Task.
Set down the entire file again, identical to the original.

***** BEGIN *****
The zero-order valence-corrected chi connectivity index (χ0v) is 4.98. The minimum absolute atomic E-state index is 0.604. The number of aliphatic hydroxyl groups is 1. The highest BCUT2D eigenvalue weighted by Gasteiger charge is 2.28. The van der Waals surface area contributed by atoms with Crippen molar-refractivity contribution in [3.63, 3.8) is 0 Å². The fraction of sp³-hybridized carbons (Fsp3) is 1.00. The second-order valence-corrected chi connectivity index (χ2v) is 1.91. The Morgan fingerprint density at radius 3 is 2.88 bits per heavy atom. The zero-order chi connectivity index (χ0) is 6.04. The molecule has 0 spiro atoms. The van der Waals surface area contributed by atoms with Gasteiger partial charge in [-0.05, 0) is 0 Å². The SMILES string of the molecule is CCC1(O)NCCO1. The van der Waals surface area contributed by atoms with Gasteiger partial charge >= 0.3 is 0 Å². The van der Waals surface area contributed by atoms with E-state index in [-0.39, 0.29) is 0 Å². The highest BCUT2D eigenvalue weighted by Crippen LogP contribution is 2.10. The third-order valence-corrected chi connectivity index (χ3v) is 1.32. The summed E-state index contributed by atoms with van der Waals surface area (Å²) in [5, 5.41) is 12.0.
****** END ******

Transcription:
The zero-order valence-corrected chi connectivity index (χ0v) is 4.98. The minimum absolute atomic E-state index is 0.604. The number of aliphatic hydroxyl groups is 1. The highest BCUT2D eigenvalue weighted by Gasteiger charge is 2.28. The van der Waals surface area contributed by atoms with Crippen molar-refractivity contribution in [3.63, 3.8) is 0 Å². The fraction of sp³-hybridized carbons (Fsp3) is 1.00. The second-order valence-corrected chi connectivity index (χ2v) is 1.91. The Morgan fingerprint density at radius 3 is 2.88 bits per heavy atom. The zero-order chi connectivity index (χ0) is 6.04. The molecule has 0 spiro atoms. The van der Waals surface area contributed by atoms with Gasteiger partial charge in [-0.05, 0) is 0 Å². The SMILES string of the molecule is CCC1(O)NCCO1. The van der Waals surface area contributed by atoms with Gasteiger partial charge >= 0.3 is 0 Å². The van der Waals surface area contributed by atoms with E-state index in [-0.39, 0.29) is 0 Å². The highest BCUT2D eigenvalue weighted by Crippen LogP contribution is 2.10. The third-order valence-corrected chi connectivity index (χ3v) is 1.32. The summed E-state index contributed by atoms with van der Waals surface area (Å²) in [5, 5.41) is 12.0.